1978 H-D FLH BUILD: PAGE 1
I have a preconceived notion about what a motorcycle should look like. My formative years spanned the late 60's to mid 70's which is where the hands got stuck on my clock. The styling of a late 1960's panhead to a mid 1970's shovelhead really appeals to my sense of taste, or lack thereof, but the technology and engineering of that time period lacks what I needed for a regularly ridden bagger. I wanted a bike that screamed the Vietnam/Hippy era from an aesthetic standpoint but that would run, stop and steer like something much newer. Thus the "Dreamsickle" project was launched.
My plan was to take a period correct bike including frame, shoehorn in a new factory H-D Evolution crate engine, six speed transmission along with the most recent suspension and braking technology. Sounds simple, eh? The foundation for this build was a 1978 FXS four speed frame which makes it officially an antique on paper along with a myriad of sheet metal from panheads, shovelheads and on up to an Evo Fatboy. From a glance it should ring pretty true to a late 60's/early 70's putt but rolling down the road I actually wanted it to stop and steer well enough to justify long haul road tripping on it. Grab a cup-o-Joe, sit back and enjoy the story (or not, I don't care) of how to spend a lot of cash and burn a heap of time to come up with a mostly stock looking but full custom bagger. Remember you can click on any photo for a bigger view.
A BOX AND A CLOSET MAKE YOU THE NEXT WORLD FAMOUS BIKE BUILDER
It is amazing how little room you need to start a bike project. A storage room with a little extra space and a metal rack scrounged from the back loading dock and your a custom bike builder. Yahooooo!!! Yeah, it starts out that simple but it quickly begins to grow out of hand and you better have space to move the project to. Soon you can't use your box for a lift anymore and have to get a lift that actually goes up and down. I discovered during this phase pallet jacks are handy as improvised lifts and moving the bike as it gains weight.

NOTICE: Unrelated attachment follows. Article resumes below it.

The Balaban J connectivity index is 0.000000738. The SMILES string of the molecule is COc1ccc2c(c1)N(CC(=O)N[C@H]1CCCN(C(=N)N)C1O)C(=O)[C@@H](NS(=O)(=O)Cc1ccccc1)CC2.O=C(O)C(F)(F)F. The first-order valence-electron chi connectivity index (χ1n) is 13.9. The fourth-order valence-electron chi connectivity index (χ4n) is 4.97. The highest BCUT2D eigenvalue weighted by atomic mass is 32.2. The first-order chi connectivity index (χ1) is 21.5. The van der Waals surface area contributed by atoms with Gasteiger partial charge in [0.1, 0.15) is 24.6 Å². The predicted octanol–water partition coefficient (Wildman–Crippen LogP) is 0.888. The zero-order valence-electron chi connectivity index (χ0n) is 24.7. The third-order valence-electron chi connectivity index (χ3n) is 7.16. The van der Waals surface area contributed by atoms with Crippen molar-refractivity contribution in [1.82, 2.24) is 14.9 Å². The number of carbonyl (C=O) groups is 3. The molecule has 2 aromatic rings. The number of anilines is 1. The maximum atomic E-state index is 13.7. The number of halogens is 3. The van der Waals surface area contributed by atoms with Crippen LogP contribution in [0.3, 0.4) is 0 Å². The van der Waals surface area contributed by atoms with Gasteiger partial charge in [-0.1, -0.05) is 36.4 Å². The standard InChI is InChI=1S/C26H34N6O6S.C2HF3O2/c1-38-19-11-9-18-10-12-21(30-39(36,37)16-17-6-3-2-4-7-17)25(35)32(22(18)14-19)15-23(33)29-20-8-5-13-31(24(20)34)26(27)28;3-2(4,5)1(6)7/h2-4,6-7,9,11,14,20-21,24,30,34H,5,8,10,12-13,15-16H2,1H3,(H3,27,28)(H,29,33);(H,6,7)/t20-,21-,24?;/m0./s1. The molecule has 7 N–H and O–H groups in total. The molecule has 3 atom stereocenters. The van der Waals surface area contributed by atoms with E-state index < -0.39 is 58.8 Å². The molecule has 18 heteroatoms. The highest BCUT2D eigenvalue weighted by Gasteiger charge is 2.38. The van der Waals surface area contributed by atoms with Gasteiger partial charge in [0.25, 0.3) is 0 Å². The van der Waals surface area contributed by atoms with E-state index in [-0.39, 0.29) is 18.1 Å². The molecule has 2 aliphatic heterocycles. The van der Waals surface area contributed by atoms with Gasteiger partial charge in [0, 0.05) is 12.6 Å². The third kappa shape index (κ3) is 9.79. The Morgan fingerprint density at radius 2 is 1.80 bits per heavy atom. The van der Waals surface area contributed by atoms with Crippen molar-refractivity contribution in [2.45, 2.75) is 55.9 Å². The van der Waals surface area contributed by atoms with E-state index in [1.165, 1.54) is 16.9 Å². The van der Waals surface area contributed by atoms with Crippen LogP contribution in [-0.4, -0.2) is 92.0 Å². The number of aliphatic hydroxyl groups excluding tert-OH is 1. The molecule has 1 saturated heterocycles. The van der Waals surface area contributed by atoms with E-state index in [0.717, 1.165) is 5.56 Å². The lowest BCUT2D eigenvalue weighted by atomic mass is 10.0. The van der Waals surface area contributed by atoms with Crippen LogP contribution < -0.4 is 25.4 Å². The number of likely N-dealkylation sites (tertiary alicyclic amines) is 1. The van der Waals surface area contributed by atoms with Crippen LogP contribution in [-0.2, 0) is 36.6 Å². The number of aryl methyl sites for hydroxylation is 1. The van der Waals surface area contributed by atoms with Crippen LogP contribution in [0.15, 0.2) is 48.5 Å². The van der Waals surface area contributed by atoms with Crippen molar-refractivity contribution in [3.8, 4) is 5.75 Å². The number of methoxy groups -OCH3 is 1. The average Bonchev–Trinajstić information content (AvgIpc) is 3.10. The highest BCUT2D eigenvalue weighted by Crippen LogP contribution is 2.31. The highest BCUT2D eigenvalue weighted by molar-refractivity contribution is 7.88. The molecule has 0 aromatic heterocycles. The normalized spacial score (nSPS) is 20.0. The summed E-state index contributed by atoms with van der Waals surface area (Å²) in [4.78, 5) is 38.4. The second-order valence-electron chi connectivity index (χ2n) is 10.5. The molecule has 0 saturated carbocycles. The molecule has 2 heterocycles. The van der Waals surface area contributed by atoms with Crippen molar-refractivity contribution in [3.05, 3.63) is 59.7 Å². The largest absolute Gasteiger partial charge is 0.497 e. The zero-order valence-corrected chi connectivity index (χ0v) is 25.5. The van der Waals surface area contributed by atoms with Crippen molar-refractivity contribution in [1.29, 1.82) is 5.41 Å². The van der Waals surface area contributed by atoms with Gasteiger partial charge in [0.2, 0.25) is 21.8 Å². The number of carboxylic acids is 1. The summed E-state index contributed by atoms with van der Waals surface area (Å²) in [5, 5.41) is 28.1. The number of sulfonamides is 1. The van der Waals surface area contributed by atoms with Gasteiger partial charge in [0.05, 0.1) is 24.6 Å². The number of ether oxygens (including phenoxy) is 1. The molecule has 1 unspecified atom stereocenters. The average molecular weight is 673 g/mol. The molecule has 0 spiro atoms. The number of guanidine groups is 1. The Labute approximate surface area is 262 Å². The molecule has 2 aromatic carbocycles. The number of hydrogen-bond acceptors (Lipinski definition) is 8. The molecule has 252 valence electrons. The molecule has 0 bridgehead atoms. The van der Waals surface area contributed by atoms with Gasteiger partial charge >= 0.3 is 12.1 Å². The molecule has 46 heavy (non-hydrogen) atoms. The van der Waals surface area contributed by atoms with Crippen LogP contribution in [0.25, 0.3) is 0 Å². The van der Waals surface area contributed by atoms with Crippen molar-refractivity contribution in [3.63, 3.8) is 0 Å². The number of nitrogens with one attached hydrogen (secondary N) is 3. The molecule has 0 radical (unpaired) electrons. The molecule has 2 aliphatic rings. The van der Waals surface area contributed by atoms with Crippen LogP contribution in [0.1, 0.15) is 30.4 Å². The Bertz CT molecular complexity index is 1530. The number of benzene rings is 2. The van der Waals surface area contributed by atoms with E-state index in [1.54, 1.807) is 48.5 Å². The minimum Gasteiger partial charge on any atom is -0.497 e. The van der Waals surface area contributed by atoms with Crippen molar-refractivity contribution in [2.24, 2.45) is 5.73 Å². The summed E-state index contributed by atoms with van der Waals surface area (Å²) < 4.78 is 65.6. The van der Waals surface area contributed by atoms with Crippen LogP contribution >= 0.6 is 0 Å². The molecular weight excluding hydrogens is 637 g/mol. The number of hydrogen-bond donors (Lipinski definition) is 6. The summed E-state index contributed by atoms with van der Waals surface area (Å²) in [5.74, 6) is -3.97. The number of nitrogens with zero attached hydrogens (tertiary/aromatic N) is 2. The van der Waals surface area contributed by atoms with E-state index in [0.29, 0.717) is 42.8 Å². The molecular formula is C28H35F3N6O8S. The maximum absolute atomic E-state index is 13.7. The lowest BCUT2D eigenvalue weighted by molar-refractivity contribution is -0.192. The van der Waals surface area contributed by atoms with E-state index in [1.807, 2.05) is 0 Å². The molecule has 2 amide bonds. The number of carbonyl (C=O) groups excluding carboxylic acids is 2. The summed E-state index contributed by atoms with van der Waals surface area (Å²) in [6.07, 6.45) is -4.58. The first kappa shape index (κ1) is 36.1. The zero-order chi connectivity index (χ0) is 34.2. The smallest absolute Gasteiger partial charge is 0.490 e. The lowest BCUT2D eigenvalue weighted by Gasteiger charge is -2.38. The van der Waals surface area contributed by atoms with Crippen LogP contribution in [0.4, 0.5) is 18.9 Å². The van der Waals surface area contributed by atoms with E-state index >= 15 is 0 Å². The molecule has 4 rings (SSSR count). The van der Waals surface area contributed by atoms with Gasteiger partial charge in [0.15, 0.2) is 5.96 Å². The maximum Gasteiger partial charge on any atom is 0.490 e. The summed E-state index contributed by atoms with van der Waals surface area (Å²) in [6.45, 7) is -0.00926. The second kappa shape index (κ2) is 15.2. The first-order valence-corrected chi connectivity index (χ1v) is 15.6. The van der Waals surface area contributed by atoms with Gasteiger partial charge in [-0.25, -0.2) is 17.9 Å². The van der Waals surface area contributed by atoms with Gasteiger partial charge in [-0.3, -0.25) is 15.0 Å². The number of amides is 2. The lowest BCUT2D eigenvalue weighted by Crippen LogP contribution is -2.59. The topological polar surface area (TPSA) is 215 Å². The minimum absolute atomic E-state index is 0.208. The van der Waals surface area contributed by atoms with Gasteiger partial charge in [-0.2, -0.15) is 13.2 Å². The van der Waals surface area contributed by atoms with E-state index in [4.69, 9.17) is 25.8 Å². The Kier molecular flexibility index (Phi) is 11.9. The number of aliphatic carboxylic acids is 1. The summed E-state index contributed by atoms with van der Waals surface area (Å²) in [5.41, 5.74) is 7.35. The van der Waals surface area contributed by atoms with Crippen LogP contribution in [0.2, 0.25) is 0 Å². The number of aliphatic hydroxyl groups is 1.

This is where your bike starts to develop its character and personality. Doing a full mock up before the first can of paint is opened, the first non functional chrome bling or any mechanical parts get pulled out of the box will pay off in spades down the road. Start with a frame, add swing arm, shocks, forks, wheels, tins, etc. to see what you do and don't like. If you look close you will see different seats at times, license plate holders, blinkers, handle bars, etc. No worries about scratching paint doing it trial and error, having to change mounting tabs, not liking a part after it is too late or whatever. Your able to work out the majority of your direction before actually beginning the real build. Mock up is key to the design process and a smooth final assembly.
DOES NOT FIT IN THE CLOSET WITH WHEELS INSTALLED
Soon after I brought the bike out of the closet I was able to the wheels on it. Then I got a kick stand installed and had me a full roller. Being able to easily move it was a big accomplishment. First it was a mental hurdle overcome getting it to a roller but helped when doing "real" work and had to get it out of the way. Getting an employee to help move it or trying to move it on a jack was time consuming and inconvienent. I now have a portion of the shop configured just for building bikes with a lift for working on. I even bought a 60" toolroom lathe, milling/drilling machine and Bridgeport surfacing machine to augment my other machine equipment making the entire process more convienent. Having a lift sitting in the middle of complete machine shop is very handy for building bikes.
DREAMSICKLE BUILD PAGE 1 DREAMSICKLE BUILD PAGE 2
DREAMSICKLE BUILD PAGE 3 DREAMSICKLE BUILD PAGE 4
DREAMSICKLE BUILD PAGE 5 DREAMSICKLE BUILD PAGE 6
DREAMSICKLE BUILD PAGE 7 DREAMSICKLE BUILD PAGE 8
DREAMSICKLE BUILD PAGE 9 DREAMSICKLE BUILD PAGE 10
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